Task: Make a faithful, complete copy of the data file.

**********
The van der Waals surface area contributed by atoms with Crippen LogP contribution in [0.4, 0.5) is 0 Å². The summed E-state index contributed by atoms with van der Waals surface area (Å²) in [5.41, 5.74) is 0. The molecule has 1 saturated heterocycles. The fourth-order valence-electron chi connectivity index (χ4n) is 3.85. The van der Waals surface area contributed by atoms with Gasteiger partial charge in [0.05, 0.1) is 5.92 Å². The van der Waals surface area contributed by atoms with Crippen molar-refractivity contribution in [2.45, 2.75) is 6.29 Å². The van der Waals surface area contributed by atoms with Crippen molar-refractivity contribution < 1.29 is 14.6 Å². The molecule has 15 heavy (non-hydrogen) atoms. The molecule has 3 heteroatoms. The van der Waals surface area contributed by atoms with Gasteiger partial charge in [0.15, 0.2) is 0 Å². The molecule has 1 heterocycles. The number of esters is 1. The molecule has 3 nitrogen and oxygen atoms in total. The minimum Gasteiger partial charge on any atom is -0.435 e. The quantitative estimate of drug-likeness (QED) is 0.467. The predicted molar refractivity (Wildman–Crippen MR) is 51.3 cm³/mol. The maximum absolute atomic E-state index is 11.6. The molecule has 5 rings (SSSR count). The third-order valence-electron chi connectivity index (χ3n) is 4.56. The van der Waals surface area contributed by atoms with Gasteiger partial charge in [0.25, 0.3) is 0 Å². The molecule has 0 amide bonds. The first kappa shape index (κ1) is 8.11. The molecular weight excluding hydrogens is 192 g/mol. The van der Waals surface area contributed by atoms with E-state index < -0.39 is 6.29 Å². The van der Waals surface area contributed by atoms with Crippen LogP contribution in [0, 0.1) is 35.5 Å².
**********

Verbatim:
The van der Waals surface area contributed by atoms with Crippen LogP contribution in [0.4, 0.5) is 0 Å². The summed E-state index contributed by atoms with van der Waals surface area (Å²) in [5.41, 5.74) is 0. The molecule has 1 saturated heterocycles. The fourth-order valence-electron chi connectivity index (χ4n) is 3.85. The van der Waals surface area contributed by atoms with Gasteiger partial charge in [0.05, 0.1) is 5.92 Å². The van der Waals surface area contributed by atoms with Crippen molar-refractivity contribution in [2.45, 2.75) is 6.29 Å². The van der Waals surface area contributed by atoms with Crippen molar-refractivity contribution < 1.29 is 14.6 Å². The molecule has 15 heavy (non-hydrogen) atoms. The molecule has 3 heteroatoms. The van der Waals surface area contributed by atoms with Gasteiger partial charge in [0.15, 0.2) is 0 Å². The molecule has 1 heterocycles. The number of esters is 1. The molecule has 3 nitrogen and oxygen atoms in total. The minimum Gasteiger partial charge on any atom is -0.435 e. The quantitative estimate of drug-likeness (QED) is 0.467. The predicted molar refractivity (Wildman–Crippen MR) is 51.3 cm³/mol. The maximum absolute atomic E-state index is 11.6. The molecule has 5 rings (SSSR count). The third-order valence-electron chi connectivity index (χ3n) is 4.56. The van der Waals surface area contributed by atoms with Gasteiger partial charge in [0.25, 0.3) is 0 Å². The molecule has 0 amide bonds. The first kappa shape index (κ1) is 8.11. The molecular weight excluding hydrogens is 192 g/mol. The van der Waals surface area contributed by atoms with E-state index < -0.39 is 6.29 Å². The van der Waals surface area contributed by atoms with Crippen LogP contribution in [0, 0.1) is 35.5 Å².